Additionally, in the framework of the document there is a plan to run several monitors of the strategy, to carefully observe the balance of inter-ethnic issues in employment and keep track of pre-conflict situations.
Aslambek Paskachev, chairman of the presidium of the nationwide public movement "Russian Congress of Peoples of the Caucasus," participated in the preparation of the strategy and is confident that the main thing now is to finance the program in its entirety and begin implementing it.
"This is the first strategy on national policy in 50 years. For the first time, [there is] a full program aimed at preserving the integrity of the country, vis-à-vis inter-ethnic relations. All of these issues were separately raised before; but they were engaged in various ministries and departments, and so there was no coordination,” said Paskachev.
“Because we have no ideological institutions — according to the Constitution — and there is no agency that would be engaged only in national issues, the work in this direction has been difficult.”
He expert noted that work on the national question must be of an accord with the work of nonprofit organizations, and it is good that support of these organizations is built into the strategy. In addition, Paskachev agreed that the cultural component is important and deserves the attention it is receiving.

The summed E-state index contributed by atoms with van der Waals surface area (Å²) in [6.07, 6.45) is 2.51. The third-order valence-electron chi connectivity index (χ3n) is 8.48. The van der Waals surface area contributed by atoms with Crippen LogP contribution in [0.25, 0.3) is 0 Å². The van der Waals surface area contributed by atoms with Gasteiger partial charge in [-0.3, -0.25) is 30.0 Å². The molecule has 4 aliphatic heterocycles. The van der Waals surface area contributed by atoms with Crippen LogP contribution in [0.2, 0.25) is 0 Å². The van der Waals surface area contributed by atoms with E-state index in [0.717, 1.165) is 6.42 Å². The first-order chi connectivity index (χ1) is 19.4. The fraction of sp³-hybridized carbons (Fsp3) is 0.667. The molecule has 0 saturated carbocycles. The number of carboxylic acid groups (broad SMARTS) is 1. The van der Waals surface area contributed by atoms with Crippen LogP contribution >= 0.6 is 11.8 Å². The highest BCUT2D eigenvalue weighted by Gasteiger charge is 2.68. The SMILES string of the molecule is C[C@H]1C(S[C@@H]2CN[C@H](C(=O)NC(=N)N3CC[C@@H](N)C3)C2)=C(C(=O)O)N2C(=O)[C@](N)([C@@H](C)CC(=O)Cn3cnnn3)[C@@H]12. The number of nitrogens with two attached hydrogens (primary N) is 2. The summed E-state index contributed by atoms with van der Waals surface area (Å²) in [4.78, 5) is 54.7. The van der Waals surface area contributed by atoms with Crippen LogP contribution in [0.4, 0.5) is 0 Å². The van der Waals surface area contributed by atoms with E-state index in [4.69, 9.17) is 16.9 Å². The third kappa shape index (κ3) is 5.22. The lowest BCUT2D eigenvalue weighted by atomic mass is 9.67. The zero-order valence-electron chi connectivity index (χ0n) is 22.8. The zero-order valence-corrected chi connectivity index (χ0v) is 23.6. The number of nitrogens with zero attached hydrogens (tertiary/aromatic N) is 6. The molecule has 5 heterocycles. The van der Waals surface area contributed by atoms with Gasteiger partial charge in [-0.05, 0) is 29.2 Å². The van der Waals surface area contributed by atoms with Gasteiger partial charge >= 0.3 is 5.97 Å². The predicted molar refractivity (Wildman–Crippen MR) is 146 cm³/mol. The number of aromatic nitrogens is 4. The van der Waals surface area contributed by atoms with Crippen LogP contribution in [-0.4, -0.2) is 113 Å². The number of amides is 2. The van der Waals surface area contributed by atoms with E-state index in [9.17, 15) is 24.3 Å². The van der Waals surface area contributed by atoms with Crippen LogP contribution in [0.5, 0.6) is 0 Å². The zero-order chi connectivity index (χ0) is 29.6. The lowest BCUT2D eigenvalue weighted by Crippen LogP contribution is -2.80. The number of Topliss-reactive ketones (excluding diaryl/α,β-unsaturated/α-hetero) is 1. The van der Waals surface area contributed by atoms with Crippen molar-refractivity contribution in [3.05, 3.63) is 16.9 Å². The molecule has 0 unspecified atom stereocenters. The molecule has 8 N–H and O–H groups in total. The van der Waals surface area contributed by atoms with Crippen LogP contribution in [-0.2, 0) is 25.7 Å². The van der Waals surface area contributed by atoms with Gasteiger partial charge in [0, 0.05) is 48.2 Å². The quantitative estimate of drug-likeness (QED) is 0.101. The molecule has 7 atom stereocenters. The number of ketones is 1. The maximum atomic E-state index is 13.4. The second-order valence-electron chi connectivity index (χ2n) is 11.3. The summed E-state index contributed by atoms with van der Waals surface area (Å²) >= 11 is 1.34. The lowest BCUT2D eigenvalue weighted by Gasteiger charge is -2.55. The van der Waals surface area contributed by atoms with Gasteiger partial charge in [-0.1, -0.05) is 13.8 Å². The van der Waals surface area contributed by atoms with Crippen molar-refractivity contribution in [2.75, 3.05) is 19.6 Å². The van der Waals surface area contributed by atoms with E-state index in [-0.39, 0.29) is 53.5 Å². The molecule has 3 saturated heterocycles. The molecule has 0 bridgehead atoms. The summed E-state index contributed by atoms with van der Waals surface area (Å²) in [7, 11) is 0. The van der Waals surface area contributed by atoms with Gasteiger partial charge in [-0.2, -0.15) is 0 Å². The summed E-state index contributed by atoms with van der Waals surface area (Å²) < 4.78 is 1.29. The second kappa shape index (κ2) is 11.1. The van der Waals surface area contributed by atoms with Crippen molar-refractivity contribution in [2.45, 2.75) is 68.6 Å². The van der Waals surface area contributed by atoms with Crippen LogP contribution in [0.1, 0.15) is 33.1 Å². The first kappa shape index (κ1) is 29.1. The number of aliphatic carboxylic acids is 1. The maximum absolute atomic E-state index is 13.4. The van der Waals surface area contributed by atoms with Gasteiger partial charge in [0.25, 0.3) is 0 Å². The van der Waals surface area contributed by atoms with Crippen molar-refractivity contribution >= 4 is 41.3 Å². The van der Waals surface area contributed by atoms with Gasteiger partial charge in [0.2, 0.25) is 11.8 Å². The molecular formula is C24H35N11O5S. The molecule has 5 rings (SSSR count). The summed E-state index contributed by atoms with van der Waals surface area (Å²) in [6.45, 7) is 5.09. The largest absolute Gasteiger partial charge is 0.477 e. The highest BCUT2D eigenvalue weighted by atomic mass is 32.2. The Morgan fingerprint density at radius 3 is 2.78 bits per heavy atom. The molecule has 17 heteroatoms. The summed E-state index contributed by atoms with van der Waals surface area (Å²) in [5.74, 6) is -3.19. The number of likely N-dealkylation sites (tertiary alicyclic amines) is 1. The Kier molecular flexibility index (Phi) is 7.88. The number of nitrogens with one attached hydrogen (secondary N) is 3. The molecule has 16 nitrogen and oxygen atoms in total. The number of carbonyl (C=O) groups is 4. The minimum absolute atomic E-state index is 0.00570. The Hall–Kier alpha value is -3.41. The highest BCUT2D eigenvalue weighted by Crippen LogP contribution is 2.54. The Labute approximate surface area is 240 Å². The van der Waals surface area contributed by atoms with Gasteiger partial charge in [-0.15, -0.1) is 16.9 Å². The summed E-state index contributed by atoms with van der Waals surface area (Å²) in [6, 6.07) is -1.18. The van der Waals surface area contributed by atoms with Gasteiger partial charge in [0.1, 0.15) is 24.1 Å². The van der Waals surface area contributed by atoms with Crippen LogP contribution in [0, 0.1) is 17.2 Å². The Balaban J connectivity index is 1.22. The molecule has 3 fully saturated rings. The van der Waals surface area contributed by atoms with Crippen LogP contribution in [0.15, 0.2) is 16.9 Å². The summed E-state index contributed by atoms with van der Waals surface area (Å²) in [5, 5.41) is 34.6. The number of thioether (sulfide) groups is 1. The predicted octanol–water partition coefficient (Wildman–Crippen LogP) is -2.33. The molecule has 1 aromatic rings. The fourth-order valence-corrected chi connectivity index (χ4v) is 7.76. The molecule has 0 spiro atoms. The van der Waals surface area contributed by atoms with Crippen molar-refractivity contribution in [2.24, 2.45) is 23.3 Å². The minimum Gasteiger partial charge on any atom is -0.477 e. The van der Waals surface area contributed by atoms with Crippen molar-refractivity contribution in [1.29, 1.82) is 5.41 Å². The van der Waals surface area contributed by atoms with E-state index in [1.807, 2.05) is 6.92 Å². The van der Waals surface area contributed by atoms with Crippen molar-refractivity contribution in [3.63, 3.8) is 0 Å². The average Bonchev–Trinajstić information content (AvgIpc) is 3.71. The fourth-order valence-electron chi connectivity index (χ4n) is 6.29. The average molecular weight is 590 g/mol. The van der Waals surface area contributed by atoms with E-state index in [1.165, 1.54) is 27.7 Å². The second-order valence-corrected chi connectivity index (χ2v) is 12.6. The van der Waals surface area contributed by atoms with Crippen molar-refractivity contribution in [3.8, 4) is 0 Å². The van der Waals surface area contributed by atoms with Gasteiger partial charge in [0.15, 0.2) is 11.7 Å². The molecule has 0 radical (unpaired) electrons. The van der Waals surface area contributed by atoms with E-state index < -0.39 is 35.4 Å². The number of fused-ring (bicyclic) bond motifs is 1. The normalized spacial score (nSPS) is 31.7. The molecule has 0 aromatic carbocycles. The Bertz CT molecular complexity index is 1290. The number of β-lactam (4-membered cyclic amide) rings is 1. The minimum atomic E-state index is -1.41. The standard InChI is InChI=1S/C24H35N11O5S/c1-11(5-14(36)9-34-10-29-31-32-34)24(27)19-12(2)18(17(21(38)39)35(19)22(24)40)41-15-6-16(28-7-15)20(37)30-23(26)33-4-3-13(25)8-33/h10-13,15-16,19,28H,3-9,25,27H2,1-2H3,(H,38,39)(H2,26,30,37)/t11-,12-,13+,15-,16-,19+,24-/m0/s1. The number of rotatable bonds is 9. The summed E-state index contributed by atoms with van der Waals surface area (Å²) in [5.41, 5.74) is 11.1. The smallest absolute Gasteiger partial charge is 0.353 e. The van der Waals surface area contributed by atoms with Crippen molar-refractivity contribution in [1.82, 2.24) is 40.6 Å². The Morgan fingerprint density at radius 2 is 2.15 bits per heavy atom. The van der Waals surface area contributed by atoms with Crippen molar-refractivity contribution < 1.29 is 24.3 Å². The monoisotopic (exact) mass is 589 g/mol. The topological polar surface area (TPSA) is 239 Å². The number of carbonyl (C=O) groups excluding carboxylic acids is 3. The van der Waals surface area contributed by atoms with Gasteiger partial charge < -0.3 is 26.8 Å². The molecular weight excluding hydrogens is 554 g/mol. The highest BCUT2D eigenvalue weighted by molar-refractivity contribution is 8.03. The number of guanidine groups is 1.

"For example, in the youth environment, it is exactly a familiarity with other cultures that gives a sense of security. By itself, the festival will not solve conflicts, but it gives an understanding of other nations,” Paskachev said.
However, the expert mentioned that, even with the detailed measures of the 82 points, the strategy will have to be changed and supplemented.
Valery Khomyakov, general director of the Council for National Policy, is sure that, for the normalization of inter-ethnic issues, it is important to fight corruption and to not allow officials to infringe upon the rights of either migrants or locals.